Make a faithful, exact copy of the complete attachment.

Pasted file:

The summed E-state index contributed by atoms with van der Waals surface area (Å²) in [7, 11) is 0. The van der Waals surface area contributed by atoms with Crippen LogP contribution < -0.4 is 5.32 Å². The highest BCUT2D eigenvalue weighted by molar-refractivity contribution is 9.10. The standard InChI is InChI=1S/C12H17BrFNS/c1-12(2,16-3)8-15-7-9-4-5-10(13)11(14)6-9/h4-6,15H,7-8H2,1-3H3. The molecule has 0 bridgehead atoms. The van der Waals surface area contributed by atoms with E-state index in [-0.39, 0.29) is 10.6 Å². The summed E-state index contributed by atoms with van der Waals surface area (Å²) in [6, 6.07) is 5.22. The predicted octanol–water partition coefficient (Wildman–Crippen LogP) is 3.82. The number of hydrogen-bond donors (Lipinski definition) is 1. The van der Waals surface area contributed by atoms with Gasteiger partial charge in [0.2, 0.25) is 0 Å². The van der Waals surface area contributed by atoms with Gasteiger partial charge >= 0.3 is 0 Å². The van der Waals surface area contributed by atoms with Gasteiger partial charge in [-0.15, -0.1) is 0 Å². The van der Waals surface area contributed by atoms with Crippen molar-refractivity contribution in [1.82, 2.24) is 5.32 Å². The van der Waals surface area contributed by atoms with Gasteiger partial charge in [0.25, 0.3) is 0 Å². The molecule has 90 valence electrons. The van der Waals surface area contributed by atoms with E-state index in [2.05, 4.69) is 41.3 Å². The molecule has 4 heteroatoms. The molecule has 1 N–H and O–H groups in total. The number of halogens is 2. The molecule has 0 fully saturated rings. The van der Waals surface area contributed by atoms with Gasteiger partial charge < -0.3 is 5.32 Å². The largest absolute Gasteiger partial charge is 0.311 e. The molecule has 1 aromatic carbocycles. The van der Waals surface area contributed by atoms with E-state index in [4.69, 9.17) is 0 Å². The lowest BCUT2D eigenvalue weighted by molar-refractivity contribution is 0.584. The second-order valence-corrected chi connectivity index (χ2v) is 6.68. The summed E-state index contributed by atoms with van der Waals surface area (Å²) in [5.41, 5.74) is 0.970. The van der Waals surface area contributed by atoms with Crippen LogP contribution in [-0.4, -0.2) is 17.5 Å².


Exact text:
The summed E-state index contributed by atoms with van der Waals surface area (Å²) in [7, 11) is 0. The van der Waals surface area contributed by atoms with Crippen LogP contribution < -0.4 is 5.32 Å². The highest BCUT2D eigenvalue weighted by molar-refractivity contribution is 9.10. The standard InChI is InChI=1S/C12H17BrFNS/c1-12(2,16-3)8-15-7-9-4-5-10(13)11(14)6-9/h4-6,15H,7-8H2,1-3H3. The molecule has 0 bridgehead atoms. The van der Waals surface area contributed by atoms with E-state index in [-0.39, 0.29) is 10.6 Å². The summed E-state index contributed by atoms with van der Waals surface area (Å²) in [6, 6.07) is 5.22. The predicted octanol–water partition coefficient (Wildman–Crippen LogP) is 3.82. The number of hydrogen-bond donors (Lipinski definition) is 1. The van der Waals surface area contributed by atoms with Gasteiger partial charge in [0.2, 0.25) is 0 Å². The van der Waals surface area contributed by atoms with Gasteiger partial charge >= 0.3 is 0 Å². The van der Waals surface area contributed by atoms with Gasteiger partial charge in [-0.15, -0.1) is 0 Å². The van der Waals surface area contributed by atoms with Crippen molar-refractivity contribution in [1.82, 2.24) is 5.32 Å². The van der Waals surface area contributed by atoms with Gasteiger partial charge in [0.25, 0.3) is 0 Å². The molecule has 90 valence electrons. The van der Waals surface area contributed by atoms with E-state index in [2.05, 4.69) is 41.3 Å². The molecule has 4 heteroatoms. The molecule has 1 N–H and O–H groups in total. The number of halogens is 2. The molecule has 0 fully saturated rings. The van der Waals surface area contributed by atoms with Gasteiger partial charge < -0.3 is 5.32 Å². The largest absolute Gasteiger partial charge is 0.311 e. The molecule has 1 aromatic carbocycles. The van der Waals surface area contributed by atoms with E-state index in [4.69, 9.17) is 0 Å². The lowest BCUT2D eigenvalue weighted by molar-refractivity contribution is 0.584. The second-order valence-corrected chi connectivity index (χ2v) is 6.68. The summed E-state index contributed by atoms with van der Waals surface area (Å²) in [5.41, 5.74) is 0.970. The van der Waals surface area contributed by atoms with Crippen LogP contribution in [-0.4, -0.2) is 17.5 Å².